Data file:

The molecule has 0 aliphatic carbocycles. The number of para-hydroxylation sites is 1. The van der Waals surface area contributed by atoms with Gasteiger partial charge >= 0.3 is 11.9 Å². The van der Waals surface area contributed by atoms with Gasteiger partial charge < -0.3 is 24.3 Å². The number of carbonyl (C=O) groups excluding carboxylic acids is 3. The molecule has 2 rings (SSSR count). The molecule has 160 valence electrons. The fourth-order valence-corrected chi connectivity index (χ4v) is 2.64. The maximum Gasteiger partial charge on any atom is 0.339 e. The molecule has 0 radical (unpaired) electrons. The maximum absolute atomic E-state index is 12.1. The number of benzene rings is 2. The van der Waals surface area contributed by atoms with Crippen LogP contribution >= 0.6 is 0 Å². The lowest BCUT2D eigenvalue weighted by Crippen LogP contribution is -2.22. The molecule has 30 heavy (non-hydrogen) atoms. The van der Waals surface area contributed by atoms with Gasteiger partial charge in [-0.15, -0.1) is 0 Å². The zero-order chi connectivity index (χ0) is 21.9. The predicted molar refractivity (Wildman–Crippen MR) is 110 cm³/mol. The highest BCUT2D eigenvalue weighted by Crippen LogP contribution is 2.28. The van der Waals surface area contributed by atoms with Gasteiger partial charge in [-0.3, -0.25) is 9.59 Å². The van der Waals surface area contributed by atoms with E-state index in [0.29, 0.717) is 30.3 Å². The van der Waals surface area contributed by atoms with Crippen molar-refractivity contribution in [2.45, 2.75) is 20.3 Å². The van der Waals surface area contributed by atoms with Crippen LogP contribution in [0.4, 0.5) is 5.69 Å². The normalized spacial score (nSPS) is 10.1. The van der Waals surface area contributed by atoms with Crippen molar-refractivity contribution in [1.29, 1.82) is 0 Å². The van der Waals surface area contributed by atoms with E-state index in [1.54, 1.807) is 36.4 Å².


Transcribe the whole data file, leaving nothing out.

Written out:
The molecule has 0 aliphatic carbocycles. The number of para-hydroxylation sites is 1. The van der Waals surface area contributed by atoms with Gasteiger partial charge >= 0.3 is 11.9 Å². The van der Waals surface area contributed by atoms with Gasteiger partial charge < -0.3 is 24.3 Å². The number of carbonyl (C=O) groups excluding carboxylic acids is 3. The molecule has 2 rings (SSSR count). The molecule has 160 valence electrons. The fourth-order valence-corrected chi connectivity index (χ4v) is 2.64. The maximum Gasteiger partial charge on any atom is 0.339 e. The molecule has 0 radical (unpaired) electrons. The maximum absolute atomic E-state index is 12.1. The number of benzene rings is 2. The van der Waals surface area contributed by atoms with Crippen LogP contribution >= 0.6 is 0 Å². The lowest BCUT2D eigenvalue weighted by Crippen LogP contribution is -2.22. The molecule has 30 heavy (non-hydrogen) atoms. The van der Waals surface area contributed by atoms with Gasteiger partial charge in [-0.15, -0.1) is 0 Å². The zero-order chi connectivity index (χ0) is 21.9. The predicted molar refractivity (Wildman–Crippen MR) is 110 cm³/mol. The highest BCUT2D eigenvalue weighted by Crippen LogP contribution is 2.28. The van der Waals surface area contributed by atoms with Gasteiger partial charge in [-0.3, -0.25) is 9.59 Å². The van der Waals surface area contributed by atoms with E-state index in [0.29, 0.717) is 30.3 Å². The van der Waals surface area contributed by atoms with Crippen molar-refractivity contribution in [2.45, 2.75) is 20.3 Å². The van der Waals surface area contributed by atoms with Crippen LogP contribution in [0.4, 0.5) is 5.69 Å². The normalized spacial score (nSPS) is 10.1. The van der Waals surface area contributed by atoms with Crippen molar-refractivity contribution in [1.29, 1.82) is 0 Å². The van der Waals surface area contributed by atoms with E-state index in [1.54, 1.807) is 36.4 Å².